I am a dancer who stumbled into walking art. My first encounter with this form was through the ubiquitous work of Richard Long. Now in his 70s, his prodigious oeuvre is largely characterised by solo walks of long distance, sometimes across challenging and uninhabited terrain, often undertaken in amounts of time that indicate considerable feats of speed or endurance. Many of his walks have a particular geometric form – he favours circles and straight lines – drawn first on the map, then described on/in the landscape through the act of walking. Others are determined by strict adherence to seemingly arbitrary numerics, such as a set number of miles to be walked in a set amount of time, without specifying the shape or location of the journey (e.g. see Tufnell 2007).

Given its spatial and temporal reach and duration, Long’s work has been described as ‘sculpture on an expanded scale’ (Pope 2005-9: 1). But, as a dancer I immediately understood it as choreography on an expanded scale. Engaging with the documentation of Long’s walks, I was able to imagine their geographic shape, scale and reach from a bird’s eye perspective, imagining the walking body as ‘stylus’ on the landscape describing patterns with moving feet – in much the same way that pedestrian movement is used as a choroegraphic device in dance-making to draw attention to space rather than the complexity of movement of/on the bodies within it (e.g. see Preston-Dunlop 1998). At the same time I was also imagining being the walking body in the landscape; wondering what the textured experience of walking those journeys might be like. Given the potency of the perceptual trick this was able to turn for me, I began to wonder how the stylus of the walking body could be used differently, in an eco-activist performance practice, to literally and metaphorically ‘draw’ attention to ecological concerns in rural landscape, in ways that might be legible to an audience.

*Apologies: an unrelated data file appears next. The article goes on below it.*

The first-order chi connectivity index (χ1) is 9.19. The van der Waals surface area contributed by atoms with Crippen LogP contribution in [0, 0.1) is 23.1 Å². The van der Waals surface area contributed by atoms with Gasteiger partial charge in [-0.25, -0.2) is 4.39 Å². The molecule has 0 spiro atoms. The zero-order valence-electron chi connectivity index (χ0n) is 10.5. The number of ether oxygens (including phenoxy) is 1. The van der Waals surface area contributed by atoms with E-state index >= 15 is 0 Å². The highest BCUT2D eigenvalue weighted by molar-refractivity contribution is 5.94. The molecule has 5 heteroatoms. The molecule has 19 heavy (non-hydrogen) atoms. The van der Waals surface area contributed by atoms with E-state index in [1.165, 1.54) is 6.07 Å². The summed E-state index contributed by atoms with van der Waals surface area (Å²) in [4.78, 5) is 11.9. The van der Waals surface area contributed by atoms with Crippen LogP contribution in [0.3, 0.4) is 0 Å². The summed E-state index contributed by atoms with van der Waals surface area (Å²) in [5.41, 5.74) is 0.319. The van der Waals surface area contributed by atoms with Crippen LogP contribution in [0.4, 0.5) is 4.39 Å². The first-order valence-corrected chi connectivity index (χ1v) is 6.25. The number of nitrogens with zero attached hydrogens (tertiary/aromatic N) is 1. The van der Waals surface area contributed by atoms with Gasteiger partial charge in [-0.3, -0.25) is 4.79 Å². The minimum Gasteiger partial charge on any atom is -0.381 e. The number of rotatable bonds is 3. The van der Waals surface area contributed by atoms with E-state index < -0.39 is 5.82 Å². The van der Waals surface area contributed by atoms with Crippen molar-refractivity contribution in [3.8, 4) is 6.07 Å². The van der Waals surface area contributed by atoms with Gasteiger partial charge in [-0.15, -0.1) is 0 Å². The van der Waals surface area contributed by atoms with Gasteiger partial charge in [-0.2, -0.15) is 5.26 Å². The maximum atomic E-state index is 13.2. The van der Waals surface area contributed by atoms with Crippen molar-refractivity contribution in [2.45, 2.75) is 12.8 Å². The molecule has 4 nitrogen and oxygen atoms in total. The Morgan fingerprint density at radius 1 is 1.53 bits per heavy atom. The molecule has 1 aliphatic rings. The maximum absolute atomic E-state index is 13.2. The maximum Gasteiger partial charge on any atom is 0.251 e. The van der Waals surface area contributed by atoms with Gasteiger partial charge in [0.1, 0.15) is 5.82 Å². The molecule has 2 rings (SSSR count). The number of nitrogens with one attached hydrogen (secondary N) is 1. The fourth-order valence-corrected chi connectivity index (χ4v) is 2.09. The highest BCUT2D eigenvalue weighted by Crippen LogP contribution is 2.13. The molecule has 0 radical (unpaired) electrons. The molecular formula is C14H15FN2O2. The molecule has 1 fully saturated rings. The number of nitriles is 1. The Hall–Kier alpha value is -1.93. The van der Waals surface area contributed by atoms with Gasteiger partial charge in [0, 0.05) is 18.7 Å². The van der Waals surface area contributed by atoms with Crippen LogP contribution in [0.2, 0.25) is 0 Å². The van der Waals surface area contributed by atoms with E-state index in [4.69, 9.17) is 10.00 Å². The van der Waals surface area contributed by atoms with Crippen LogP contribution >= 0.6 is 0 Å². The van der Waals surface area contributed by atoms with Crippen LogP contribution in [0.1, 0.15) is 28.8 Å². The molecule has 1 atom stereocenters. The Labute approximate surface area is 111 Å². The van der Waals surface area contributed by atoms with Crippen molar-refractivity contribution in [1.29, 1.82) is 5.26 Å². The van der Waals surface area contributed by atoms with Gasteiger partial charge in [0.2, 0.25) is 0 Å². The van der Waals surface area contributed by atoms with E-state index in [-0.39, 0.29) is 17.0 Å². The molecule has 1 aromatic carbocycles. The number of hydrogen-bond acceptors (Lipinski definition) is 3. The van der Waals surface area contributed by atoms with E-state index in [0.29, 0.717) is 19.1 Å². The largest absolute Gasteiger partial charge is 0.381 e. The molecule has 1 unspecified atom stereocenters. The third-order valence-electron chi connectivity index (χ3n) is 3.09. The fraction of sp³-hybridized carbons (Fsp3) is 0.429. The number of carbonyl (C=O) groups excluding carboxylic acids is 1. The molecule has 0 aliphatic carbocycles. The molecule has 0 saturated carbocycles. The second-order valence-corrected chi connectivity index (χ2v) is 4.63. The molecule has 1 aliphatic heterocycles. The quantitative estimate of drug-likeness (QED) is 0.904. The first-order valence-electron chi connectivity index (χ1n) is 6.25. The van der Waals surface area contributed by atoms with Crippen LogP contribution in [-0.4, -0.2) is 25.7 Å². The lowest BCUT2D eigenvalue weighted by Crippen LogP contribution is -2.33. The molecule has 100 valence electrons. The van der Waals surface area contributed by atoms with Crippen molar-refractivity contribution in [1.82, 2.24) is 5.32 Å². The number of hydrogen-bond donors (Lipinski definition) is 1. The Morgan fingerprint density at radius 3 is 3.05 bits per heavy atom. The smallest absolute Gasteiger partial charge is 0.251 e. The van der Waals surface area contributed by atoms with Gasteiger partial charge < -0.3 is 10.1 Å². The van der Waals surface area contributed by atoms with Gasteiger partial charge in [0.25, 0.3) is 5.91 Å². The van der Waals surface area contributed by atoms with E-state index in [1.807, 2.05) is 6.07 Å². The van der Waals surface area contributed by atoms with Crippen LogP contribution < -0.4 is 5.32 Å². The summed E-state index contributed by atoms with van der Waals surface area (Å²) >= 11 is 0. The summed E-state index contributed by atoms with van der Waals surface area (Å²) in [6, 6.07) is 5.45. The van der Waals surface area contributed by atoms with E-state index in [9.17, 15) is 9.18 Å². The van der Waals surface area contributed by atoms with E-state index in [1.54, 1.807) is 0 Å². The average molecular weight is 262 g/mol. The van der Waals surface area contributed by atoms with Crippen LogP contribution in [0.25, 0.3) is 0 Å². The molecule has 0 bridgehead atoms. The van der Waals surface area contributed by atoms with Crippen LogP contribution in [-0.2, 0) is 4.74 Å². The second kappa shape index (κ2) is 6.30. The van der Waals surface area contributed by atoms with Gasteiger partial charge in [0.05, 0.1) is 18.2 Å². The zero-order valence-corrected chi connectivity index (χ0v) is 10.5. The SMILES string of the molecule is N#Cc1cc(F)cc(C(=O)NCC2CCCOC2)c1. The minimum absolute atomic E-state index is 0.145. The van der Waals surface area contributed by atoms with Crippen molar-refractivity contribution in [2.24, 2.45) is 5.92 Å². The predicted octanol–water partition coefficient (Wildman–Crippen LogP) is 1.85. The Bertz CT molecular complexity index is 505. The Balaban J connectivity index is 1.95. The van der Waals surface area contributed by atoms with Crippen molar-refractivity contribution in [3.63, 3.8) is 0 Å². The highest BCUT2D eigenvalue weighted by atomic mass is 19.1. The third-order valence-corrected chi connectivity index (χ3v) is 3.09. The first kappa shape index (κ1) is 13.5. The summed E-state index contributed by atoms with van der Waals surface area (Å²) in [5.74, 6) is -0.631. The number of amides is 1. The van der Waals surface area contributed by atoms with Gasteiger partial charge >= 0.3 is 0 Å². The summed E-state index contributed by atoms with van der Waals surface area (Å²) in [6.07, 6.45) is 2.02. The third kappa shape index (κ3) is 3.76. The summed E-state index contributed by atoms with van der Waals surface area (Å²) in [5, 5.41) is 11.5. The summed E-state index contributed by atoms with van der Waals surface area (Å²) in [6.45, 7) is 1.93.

Long’s work in and with natural environments has led to various attempts to ‘co-opt him […] as a kind of mascot for the green lobby’ (Tufnell 2007: 9), something to which he is particularly resistant. I think he is right to be. While I admire the aesthetic of his work, the often abstract shapes or ‘rules’ he chooses to walk – and the often ‘unspoilt’, unpopulated landscapes he chooses to walk in – can tend to absent the human: they do not acknowledge, or can tend to obscure, anthropogenic ecological problems or even human presence. While Rebecca Solnit argues that this work serves to reassure us that ‘the human presence so crowded and dominating elsewhere is still small when measured against the immensity of lonely places’ (2001: 276), I consider it a curious delusion. And certainly one that is actively detrimental to ecological awareness if we accept that our damaging influence on eco-systems can be equally ‘immense’ even where humans are not visibly present. As Carducci puts it: ‘[t]oxic effluent, airborne particulates, and global warming do not recognize boundaries between civilized development and nature preserve’ (2009: 641). In line with Morton, I suggest that to be truly accountable ‘ecological art is duty bound to hold the slimy in view’ (Morton 2009: 159) or at least to acknowledge human entanglement with the ‘bad’ bits of ‘ecology’ as well as the ‘good’.